How long do the discomforts last in someone who got sick from COVID? There’s no answer. It could be months

 How long do the discomforts last in someone who got sick from COVID? There's no answer. It could be months

How long can I expect it to last if sick of COVID-19?


© However

It depends. Most of the patients of coronavirus suffers symptoms mild to moderate and recovers quickly. Older patients or sick tend to take longer to recuperate. That includes obese people, hypertensive or with other chronic diseases.

Recovery usually takes two to six weeks, according to the World Health Organization (WHO). A study in the United States found that about 20 percent of patients between the ages of 18 and 34 who were not hospitalized still had symptoms at least two weeks after becoming ill. It was the same for nearly half of those 50 years of age and older.

Among those who became ill enough to be hospitalized, a study in Italy found that 87 percent continued to suffer symptoms two months after becoming ill. Among those symptoms were fatigue and breathing difficulties.

© Provided by However

Chicago-based lung specialist Dr. Khalilah Gates noted that many of her hospitalized COVID-19 patients continued to have coughing spells, shortness of breath, and fatigue three to four months after becoming infected.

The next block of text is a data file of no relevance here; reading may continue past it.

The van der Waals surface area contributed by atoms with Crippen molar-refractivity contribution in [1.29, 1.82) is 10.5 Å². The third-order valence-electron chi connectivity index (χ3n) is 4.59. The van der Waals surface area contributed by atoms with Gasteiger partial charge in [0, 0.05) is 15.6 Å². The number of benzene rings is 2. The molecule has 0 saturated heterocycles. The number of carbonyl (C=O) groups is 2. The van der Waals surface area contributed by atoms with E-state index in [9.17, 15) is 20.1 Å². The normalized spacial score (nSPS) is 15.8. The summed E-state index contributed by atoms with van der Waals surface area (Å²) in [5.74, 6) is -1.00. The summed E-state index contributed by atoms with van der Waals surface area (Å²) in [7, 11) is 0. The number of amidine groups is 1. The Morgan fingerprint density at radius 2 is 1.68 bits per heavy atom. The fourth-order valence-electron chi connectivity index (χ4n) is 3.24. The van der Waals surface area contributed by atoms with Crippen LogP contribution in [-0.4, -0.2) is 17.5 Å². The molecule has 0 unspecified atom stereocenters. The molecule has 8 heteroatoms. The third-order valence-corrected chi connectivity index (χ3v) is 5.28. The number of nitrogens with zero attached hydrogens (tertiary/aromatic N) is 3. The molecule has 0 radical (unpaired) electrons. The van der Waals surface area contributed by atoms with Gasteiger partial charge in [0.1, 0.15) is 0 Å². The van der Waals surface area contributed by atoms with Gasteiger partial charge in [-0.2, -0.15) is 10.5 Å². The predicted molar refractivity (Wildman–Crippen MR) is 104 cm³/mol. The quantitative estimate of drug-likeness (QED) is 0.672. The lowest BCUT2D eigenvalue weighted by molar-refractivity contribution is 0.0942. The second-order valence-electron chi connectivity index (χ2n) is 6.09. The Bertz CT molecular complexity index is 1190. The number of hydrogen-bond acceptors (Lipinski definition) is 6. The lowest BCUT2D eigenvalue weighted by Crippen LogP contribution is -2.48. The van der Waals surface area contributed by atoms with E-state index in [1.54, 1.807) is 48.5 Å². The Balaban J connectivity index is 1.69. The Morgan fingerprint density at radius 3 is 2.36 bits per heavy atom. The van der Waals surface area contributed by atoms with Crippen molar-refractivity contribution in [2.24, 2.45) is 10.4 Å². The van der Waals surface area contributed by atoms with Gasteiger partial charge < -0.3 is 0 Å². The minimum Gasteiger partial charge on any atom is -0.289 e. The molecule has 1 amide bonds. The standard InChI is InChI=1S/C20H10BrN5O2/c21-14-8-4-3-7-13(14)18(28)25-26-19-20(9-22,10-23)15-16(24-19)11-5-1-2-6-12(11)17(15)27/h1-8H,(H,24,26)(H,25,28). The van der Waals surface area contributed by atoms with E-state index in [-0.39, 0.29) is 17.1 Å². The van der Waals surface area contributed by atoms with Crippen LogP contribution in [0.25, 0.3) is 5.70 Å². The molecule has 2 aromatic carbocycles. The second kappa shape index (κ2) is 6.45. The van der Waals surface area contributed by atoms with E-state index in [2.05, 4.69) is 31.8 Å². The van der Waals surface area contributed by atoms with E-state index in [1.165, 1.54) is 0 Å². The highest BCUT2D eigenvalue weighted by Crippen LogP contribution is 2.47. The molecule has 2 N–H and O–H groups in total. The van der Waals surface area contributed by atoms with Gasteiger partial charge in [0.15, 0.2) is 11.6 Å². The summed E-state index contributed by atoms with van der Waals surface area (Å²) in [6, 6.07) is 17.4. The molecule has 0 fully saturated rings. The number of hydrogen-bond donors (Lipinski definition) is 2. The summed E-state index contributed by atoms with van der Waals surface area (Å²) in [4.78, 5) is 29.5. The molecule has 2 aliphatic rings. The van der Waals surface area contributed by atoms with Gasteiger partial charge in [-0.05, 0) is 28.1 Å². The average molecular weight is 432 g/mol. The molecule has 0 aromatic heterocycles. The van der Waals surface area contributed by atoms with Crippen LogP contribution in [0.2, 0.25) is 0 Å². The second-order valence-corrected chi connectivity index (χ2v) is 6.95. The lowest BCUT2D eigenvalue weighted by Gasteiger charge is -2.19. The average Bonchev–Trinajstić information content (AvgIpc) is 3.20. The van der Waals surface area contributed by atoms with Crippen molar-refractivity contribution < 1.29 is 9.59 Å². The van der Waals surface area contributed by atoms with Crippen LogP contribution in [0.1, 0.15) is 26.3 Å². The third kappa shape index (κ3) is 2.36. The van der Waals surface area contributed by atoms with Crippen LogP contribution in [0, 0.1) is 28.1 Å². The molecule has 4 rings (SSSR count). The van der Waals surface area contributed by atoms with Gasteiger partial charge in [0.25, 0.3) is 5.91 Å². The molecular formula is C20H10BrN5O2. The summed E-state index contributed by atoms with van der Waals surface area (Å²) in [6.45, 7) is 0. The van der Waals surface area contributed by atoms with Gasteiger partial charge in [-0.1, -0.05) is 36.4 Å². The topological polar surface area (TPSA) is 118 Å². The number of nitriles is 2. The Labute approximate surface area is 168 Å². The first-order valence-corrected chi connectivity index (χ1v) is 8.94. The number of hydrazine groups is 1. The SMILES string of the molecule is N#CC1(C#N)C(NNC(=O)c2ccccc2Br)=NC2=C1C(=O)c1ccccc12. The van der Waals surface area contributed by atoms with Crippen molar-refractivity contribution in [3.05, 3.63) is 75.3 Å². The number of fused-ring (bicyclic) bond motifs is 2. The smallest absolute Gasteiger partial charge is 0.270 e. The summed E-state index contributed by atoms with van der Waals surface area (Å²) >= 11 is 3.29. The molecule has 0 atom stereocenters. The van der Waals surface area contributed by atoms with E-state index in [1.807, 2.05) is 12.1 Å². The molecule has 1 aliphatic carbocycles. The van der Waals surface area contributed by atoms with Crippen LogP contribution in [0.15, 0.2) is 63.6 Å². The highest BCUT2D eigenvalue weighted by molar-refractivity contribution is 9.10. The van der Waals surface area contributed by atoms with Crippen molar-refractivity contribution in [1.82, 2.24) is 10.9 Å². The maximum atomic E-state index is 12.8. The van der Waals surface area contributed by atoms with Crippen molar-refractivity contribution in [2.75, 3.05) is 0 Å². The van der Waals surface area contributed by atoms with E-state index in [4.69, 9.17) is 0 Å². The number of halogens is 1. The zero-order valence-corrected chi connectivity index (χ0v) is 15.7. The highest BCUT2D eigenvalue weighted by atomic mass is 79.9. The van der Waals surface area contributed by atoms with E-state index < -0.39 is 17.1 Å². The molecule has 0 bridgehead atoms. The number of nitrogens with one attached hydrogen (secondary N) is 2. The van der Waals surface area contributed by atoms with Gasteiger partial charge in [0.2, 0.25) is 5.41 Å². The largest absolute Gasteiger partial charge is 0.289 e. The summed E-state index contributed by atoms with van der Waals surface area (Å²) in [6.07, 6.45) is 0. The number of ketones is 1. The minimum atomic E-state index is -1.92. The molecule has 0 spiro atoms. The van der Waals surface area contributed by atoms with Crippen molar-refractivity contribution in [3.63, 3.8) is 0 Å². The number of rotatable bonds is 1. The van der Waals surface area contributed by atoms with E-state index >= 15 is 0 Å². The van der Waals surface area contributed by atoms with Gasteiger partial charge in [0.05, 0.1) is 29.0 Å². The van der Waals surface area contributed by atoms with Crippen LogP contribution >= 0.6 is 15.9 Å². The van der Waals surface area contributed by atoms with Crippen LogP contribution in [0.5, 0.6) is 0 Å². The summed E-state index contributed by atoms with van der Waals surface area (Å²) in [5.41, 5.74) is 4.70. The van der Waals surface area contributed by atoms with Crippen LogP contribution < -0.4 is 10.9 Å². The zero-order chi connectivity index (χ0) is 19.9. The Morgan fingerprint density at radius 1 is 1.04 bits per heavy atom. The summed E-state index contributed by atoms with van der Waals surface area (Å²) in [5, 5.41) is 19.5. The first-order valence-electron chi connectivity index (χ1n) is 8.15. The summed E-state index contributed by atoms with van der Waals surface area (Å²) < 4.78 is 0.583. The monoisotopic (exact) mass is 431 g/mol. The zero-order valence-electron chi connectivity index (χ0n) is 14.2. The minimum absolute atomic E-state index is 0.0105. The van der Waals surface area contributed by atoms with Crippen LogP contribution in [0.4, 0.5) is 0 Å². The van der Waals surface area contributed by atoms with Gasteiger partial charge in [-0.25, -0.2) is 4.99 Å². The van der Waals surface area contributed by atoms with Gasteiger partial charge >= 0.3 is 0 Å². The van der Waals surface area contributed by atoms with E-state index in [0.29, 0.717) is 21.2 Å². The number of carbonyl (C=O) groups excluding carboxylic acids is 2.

It is difficult to estimate when COVID-19 patients will feel good again, he noted.

Gallery: 5 sequels that Covid-19 can leave (Fifth Power)

“What’s disturbing about all this is that we don’t have all the answers,” said Gates, an assistant professor at Northwestern University Feinberg School of Medicine.

It is also difficult to predict which patients will develop complications once the initial disease subsides.

COVID-19 can affect almost all organs, and long-term complications can include heart inflammation, decreased kidney function, confusion, anxiety, and depression.

It’s not clear if these problems are due to the virus itself or the inflammation it causes, said Dr. Jay Varkey, an infectious disease specialist at Emory University.

“Once you recover from serious illness, it is not necessarily over,” he said.


Please enter your comment!
Please enter your name here